Imagine a factory where all the tools and machines where created by people over six feet five inches tall and consciously and unconsciously favored applicants over six feet five inches tall. Now imagine someone asking you why more people under five feet are not applying. Seems like a silly question, right? In many ways this is how foster care and adoption work. In both cases, the systems were created predominately by white people. Moreover, with white people in mind. This is because by default systems are created to favor the creator and those like them.
For example in both systems, criminal records work either against or bar you. However, at the same time, we live in a country where black people are 6 to 10 times more likely to be arrested for same and similar crimes then their white counterparts. Study upon study tells us that if a black person and white person are arrested for selling drugs. The black person is far more likely to go to jail, whereas a white person with a good attorney is far more likely to go to rehab or come away with a sentence that expunges their record if they do xyz.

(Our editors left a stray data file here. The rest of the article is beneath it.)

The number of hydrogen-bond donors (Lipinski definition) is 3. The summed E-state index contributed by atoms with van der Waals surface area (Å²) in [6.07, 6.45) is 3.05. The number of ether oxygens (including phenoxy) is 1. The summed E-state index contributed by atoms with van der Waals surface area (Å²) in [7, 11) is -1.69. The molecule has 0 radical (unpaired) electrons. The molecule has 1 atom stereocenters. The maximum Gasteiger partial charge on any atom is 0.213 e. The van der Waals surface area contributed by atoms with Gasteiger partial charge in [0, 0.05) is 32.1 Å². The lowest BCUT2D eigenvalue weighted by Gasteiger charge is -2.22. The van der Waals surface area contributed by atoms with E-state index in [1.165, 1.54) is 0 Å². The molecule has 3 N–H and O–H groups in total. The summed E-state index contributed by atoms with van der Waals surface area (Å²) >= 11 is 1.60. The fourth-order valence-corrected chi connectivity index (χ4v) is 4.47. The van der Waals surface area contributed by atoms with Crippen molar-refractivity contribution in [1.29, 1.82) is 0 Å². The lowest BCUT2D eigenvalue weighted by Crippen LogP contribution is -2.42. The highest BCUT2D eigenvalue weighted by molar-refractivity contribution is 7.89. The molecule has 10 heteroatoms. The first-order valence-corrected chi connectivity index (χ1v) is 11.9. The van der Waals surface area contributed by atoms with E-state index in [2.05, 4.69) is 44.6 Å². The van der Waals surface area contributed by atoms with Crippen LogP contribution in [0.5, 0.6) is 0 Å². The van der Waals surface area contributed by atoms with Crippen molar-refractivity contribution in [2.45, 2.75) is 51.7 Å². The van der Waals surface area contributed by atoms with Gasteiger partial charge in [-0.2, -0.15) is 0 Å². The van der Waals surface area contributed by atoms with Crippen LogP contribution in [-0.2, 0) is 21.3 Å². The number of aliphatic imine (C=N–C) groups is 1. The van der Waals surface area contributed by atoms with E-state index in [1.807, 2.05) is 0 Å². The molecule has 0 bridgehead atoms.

Another of the many examples is how both systems; consciously and unconsciously favor applicants with higher levels of formal education. It is near impossible for someone with a MSW to sit down look at two files, exact in every way expect one couple are master level schoolteachers. And the other a cook and beautician with a GED. And not have a bias in favor of the former. 
At the beginning, middle and end of the day our experiences shape our narratives, which in turn shape our beliefs/biases. Foster care and adoption are no different. So rather, than ask. Why aren’t more black and brown folks fostering and adopting? Perhaps we should ‪#‎FLIPTHESCRIPT‬ and start asking. Given the high number of black and brown kids in the system why are we still operating under a system built by white people for white people?
The framing of a "paradox" in The Atlantic article and others like it is perhaps indicative of the overall problem in child-serving systems where bias about race, ethnicity, education, resources, and other factors play a significant role in who is deemed worthy to parent. Kids of color, for example, face disproportional representation in foster care as well as a disparity in the level of services they receive while in care. They are both more likely to be removed from their biological parents and less likely to be reunited with their biological parents. Bias keeps us from seeing when parents are doing the best they can when they don't have what we think is important.

There are many paradoxes in adoption, like when some parents are encouraged to adopt children because "love is enough," while other parents are encouraged to surrender children because love is all they have to give. That the most invested families have the least thriving children? That's just not one of them.